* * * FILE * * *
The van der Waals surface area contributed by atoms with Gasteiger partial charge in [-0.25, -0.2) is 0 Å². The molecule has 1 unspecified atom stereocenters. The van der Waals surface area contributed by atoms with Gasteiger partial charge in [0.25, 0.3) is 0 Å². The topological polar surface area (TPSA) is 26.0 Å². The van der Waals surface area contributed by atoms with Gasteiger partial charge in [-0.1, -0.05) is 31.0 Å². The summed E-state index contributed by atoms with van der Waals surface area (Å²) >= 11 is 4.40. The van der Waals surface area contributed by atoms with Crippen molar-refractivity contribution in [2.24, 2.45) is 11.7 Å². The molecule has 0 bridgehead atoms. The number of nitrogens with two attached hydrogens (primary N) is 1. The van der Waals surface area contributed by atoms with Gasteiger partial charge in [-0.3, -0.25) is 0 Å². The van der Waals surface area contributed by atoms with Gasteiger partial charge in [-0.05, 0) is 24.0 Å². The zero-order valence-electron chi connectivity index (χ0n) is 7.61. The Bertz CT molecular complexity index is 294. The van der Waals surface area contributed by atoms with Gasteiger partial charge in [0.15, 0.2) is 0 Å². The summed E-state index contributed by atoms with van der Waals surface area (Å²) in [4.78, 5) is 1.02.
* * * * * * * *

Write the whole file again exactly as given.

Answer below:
The van der Waals surface area contributed by atoms with Gasteiger partial charge in [-0.25, -0.2) is 0 Å². The molecule has 1 unspecified atom stereocenters. The van der Waals surface area contributed by atoms with Gasteiger partial charge in [0.25, 0.3) is 0 Å². The topological polar surface area (TPSA) is 26.0 Å². The van der Waals surface area contributed by atoms with Gasteiger partial charge in [-0.1, -0.05) is 31.0 Å². The summed E-state index contributed by atoms with van der Waals surface area (Å²) >= 11 is 4.40. The van der Waals surface area contributed by atoms with Crippen molar-refractivity contribution in [2.24, 2.45) is 11.7 Å². The molecule has 0 bridgehead atoms. The number of nitrogens with two attached hydrogens (primary N) is 1. The van der Waals surface area contributed by atoms with Gasteiger partial charge in [-0.3, -0.25) is 0 Å². The van der Waals surface area contributed by atoms with Gasteiger partial charge in [-0.05, 0) is 24.0 Å². The zero-order valence-electron chi connectivity index (χ0n) is 7.61. The Bertz CT molecular complexity index is 294. The van der Waals surface area contributed by atoms with Gasteiger partial charge in [0.15, 0.2) is 0 Å². The summed E-state index contributed by atoms with van der Waals surface area (Å²) in [4.78, 5) is 1.02.